The mission the past few years had been to rescue, recycle and restore American-made plywood basses. With the death of my husband, Lonnie G. Hamer, I have had to adjust my mission...however, the passion for music and upright bass has not diminished.
These fine American made upright basses are truly underrated for their contribution to all types of music. Whether it's Bluegrass, Big Band, Swing, Jazz, Blues, Dixie Land, Rockabilly or Old Time music…there is great vintage plywood bass holding down the low end beat. More music has been made with these manufactured plywood basses during the late 1930’s through the early 1960’s than at any other time in our music history. American Standard, Epiphone, Gibson, Kay, King…doesn't matter I love them all the same.
At the Bass Gallery you can view Photobucket slide shows of the fine collection of vintage basses that I once cared for and enjoyed making music. The slide shows showcased Lonnie’s skill for restoring these fine vintage instruments.
If you are looking to purchase a bass check out The Showroom for the remaining basses that are being offered for sale. The Epiphone History page shares my research on Epiphone upright bass history and pre-war Gibson upright basses. You can add your Epiphone bass information to the Epiphone database project by e-mailing the details of your Epiphone upright bass.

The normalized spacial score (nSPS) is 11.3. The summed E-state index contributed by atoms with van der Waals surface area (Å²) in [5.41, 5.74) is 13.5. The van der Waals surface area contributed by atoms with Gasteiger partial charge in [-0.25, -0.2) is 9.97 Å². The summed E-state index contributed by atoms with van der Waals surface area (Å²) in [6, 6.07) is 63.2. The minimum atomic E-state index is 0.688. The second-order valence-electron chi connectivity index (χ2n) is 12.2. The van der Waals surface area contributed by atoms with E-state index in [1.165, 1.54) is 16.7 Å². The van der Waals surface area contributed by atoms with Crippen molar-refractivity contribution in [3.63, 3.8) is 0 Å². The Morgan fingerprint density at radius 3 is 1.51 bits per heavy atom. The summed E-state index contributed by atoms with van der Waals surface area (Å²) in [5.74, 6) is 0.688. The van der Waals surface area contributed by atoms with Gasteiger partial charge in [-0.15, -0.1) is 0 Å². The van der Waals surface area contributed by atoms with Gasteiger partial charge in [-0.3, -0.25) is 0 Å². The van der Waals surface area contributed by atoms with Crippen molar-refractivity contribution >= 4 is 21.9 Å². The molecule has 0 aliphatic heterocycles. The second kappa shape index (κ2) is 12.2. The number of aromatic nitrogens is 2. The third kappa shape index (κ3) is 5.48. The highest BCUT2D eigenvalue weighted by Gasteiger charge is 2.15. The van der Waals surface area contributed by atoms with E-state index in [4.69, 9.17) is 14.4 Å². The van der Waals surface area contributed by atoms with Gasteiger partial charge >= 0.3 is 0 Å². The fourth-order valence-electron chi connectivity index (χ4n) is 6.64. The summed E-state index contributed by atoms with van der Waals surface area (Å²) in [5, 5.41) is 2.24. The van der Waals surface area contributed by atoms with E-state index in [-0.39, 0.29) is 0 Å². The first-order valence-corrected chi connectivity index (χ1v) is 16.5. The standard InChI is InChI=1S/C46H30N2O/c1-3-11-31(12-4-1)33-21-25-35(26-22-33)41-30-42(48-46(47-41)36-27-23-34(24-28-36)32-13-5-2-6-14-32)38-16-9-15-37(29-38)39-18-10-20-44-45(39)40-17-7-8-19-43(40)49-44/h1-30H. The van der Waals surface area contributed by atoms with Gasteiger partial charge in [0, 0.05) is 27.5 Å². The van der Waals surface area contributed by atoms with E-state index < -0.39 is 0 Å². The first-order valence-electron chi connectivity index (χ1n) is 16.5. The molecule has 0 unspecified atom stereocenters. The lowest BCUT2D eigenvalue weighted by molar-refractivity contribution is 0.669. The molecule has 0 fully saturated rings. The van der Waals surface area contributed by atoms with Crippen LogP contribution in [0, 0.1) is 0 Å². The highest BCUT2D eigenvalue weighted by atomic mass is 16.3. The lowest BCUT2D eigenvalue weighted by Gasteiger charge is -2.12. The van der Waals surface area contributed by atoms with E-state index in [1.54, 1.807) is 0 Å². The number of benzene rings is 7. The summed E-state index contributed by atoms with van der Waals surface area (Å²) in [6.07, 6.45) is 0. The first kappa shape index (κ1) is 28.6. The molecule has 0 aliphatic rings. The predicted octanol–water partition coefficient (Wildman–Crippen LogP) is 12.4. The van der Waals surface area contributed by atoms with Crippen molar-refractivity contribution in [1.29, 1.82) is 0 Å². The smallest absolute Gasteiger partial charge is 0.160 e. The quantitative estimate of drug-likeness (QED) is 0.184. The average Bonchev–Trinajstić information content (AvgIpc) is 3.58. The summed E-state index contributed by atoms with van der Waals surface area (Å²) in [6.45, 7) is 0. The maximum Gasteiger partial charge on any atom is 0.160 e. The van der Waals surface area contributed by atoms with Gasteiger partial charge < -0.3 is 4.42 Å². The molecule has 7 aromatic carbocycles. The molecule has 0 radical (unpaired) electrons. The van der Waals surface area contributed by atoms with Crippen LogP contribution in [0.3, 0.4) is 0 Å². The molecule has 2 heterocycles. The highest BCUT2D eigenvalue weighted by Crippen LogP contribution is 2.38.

I still love vintage American made plywood basses as much, or more then ever before. I hope to continue to share all the knowledge and research I have gathered over the many years of collecting and playing music.
More music, more freedom and more joy to share it all.
Thank you for visiting the
Bass Monkey website.
Though much has changed in my life I remain a passionate collector and player of vintage American made plywood basses. The website will continue to serve as a resource for those that share my enthusiasm for these fine instruments.
Alan Bartram, bassist for
Del McCoury and the Travelin' McCoury's with his vintage 1939
American Standard Bass compliments of Bass Monkey
Matt Malley, co-founder and former bassist for the Counting Crows taking delivery of his fully restored 1948 Epiphone B-4 Bass compliments of
Photo by Shlomo Ben-Yaacov